2039 W. North Ave. 773-661-1540
Rating: !!!! (out of 4) Already hot
What's in a name?
trench•er•man (noun) A person who enjoys food.
"It refers to a hearty eater; that's the actual definition, and we want people to eat and drink a lot," Mike Sheerin said. "It also translates to the fact that the space used to be an old bath house where politicians and gangsters used to meet. We want it to be known as a place where you can gather with friends and eat and drink to your heart's content."
When I first heard the word "Trencherman," it was way back in September of 2010. Mike Sheerin had just said goodbye to his gig as chef de cuisine at Blackbird and announced that he would look for investors for this new, curiously named restaurant.
In the 22 months since, Sheerin's been busy creating a menu for Trenchermen that nails what he describes as "creative, seasonal new American" food. He spent time in the kitchen at Munster, Ind.'s Three Floyds Brewery, then picked up another chef—his brother Patrick Sheerin, formerly of The Signature Room—to work with him on the new restaurant, and then changed the name to Trenchermen to reflect the team spirit. After the brothers whetted everyone's appetite with pop-up dinners that began nearly nine months ago, Trenchermen's opening date was pushed back again and again. Was this place ever going to open already?
A the tail end of June, a casual tweet from Patrick Sheerin at the tail end of June, tipped off fans that the brothers were ready to get cooking. As I walked through the doors during opening week, I had just one new question on my mind: Would it be worth the wait?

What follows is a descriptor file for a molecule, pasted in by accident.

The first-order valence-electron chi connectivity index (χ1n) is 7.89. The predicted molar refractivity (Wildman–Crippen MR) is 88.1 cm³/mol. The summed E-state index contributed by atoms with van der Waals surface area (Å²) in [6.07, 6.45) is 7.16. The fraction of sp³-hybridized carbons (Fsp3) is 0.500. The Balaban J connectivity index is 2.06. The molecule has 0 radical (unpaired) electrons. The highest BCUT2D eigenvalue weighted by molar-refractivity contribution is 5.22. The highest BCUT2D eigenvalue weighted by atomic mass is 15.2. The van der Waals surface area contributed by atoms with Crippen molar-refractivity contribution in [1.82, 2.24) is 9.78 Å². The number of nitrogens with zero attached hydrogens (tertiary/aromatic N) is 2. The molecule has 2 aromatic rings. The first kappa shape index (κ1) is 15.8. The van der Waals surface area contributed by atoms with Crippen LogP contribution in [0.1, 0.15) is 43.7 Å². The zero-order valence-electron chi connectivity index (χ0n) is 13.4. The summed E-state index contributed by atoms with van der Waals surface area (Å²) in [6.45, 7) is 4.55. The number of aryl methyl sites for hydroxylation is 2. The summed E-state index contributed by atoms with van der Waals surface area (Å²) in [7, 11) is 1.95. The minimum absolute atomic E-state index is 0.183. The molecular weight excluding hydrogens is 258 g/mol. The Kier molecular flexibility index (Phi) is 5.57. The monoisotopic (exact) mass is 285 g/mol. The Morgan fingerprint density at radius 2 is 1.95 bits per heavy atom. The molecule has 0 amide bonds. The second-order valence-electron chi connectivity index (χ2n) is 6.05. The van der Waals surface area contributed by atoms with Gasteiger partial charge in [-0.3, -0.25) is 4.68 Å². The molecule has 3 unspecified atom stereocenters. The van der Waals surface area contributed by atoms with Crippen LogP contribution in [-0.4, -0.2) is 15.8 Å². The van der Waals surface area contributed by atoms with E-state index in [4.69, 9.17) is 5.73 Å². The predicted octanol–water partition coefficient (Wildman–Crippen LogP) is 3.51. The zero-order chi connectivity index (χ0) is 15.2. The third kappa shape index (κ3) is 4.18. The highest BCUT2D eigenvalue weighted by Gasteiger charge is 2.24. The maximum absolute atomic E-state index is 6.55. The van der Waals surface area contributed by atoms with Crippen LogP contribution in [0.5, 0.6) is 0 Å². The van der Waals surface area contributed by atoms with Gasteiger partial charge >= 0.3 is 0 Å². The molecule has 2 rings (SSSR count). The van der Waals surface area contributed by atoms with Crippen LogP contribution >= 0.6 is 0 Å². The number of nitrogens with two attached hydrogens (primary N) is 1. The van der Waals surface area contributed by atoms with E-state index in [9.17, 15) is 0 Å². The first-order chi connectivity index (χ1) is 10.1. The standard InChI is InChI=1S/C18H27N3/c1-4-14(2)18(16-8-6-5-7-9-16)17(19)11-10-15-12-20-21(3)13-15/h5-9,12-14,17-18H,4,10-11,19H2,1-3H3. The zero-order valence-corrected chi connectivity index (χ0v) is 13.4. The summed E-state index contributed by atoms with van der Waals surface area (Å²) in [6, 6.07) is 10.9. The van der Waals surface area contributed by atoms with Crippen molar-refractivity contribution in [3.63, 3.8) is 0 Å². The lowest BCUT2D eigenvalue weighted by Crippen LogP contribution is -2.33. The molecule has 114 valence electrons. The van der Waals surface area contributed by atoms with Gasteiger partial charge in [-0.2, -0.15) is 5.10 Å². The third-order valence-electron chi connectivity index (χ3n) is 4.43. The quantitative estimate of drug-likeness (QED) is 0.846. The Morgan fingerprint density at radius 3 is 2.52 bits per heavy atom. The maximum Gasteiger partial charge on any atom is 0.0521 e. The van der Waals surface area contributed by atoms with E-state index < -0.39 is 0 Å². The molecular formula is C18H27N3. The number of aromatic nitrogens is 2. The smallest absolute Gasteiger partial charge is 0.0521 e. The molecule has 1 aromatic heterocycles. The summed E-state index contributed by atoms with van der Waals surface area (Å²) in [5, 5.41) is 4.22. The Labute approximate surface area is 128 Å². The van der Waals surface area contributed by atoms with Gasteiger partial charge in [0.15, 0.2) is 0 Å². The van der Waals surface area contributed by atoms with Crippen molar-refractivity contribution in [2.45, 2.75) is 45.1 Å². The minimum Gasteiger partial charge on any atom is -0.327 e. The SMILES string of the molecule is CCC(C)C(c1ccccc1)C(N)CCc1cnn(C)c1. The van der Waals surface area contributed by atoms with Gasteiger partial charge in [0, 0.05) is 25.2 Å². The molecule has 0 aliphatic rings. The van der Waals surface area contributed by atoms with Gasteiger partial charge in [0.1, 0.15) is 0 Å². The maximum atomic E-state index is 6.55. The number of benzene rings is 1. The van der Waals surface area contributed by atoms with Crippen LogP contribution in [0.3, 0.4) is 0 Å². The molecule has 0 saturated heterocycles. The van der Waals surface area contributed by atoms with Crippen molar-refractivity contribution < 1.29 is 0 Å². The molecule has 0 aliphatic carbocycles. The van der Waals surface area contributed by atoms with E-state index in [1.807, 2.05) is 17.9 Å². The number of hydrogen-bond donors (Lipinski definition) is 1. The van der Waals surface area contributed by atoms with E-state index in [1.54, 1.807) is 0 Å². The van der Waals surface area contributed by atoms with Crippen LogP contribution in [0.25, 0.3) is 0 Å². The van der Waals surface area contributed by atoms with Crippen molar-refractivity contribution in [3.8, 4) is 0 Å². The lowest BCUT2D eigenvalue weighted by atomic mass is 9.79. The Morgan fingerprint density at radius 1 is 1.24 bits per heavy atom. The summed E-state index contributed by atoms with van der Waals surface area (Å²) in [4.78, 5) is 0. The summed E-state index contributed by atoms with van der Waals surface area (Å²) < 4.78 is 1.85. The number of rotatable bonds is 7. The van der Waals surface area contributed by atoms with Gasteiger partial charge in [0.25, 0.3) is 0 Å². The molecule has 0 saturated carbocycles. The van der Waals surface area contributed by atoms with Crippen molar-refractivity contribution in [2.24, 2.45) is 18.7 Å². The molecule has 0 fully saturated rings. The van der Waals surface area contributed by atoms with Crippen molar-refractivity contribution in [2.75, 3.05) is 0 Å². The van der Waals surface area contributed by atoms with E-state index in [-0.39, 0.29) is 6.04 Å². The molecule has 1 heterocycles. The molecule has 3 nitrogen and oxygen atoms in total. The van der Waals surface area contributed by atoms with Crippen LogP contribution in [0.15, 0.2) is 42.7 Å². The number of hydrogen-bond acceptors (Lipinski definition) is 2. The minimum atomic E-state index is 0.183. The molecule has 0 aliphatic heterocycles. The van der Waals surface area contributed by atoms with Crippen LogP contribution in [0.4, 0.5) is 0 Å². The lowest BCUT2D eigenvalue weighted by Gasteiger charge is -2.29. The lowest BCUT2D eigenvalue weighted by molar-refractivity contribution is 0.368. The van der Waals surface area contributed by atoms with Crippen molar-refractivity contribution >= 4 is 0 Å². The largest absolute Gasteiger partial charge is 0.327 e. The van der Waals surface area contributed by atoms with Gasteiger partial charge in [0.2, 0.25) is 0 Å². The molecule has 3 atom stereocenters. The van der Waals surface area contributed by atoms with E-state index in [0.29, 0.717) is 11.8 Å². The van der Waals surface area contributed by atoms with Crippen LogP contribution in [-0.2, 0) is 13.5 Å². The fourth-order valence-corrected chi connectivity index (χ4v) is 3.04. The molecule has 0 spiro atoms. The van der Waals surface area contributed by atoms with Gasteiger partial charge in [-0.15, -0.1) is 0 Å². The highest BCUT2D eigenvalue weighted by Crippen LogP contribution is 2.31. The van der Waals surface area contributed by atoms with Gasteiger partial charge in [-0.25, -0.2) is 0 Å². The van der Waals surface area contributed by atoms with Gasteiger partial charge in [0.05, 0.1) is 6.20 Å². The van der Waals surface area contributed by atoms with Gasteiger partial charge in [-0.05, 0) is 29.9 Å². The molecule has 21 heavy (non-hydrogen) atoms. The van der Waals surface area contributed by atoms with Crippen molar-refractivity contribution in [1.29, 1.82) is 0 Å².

First things first: Order a drink.
I was eager to dig into the Sheerin brothers' food, but as soon as I sat down, there was no overlooking the cocktail list. Mixologist Tona Palomino hails from WD-50, one of New York City's most progressive restaurants, and he's clearly more than comfortable pairing bold drinks with equally ambitious food. On the boozy side, the Desperate Vesper ($12), made with gin, lillet blanc and Malort, could scare most people away (If you've ever had a shot of Malort, you're likely not to have a second). But my face didn't contort in agony after the first sip; in fact, it twisted into a smile when I realized that Malort, sipped in a restrained way, can actually balance out a sweeter cocktail with its bitterness. On the more mellow side, the Green Hornet ($12), a simple gin and tonic made with celery juice and celery bitters, was one of the most refreshing drinks I've tried so far this summer.
This isn't small plates.
How many times have you heard a server start your meal by saying, "Our menu is meant for sharing …"? Not at Trenchermen. It was hard not to over-order from Trenchermen's more traditionally structured menu, but my server wisely suggested ordering one main course and one or two appetizers per person. The most enjoyable starters were the quirky, eclectic dishes that played with my perception. Pickle tots ($10) have the crunchy-soft contrast I craved from a tater tot, but briny flecks of pickle and red onion yogurt sauce added enough tang to offset the fried potato. Sepia noodles ($12) were thin and chewy like perfectly al dente pasta, but are actually made of strips of cuttlefish, similar to calamari. Though sweetbreads ($15) don't scream summer, I fought my date for the last bites of these smooth, rich nuggets, served with Chinese-leaning lime-dressed carrots and smoky black garlic puree.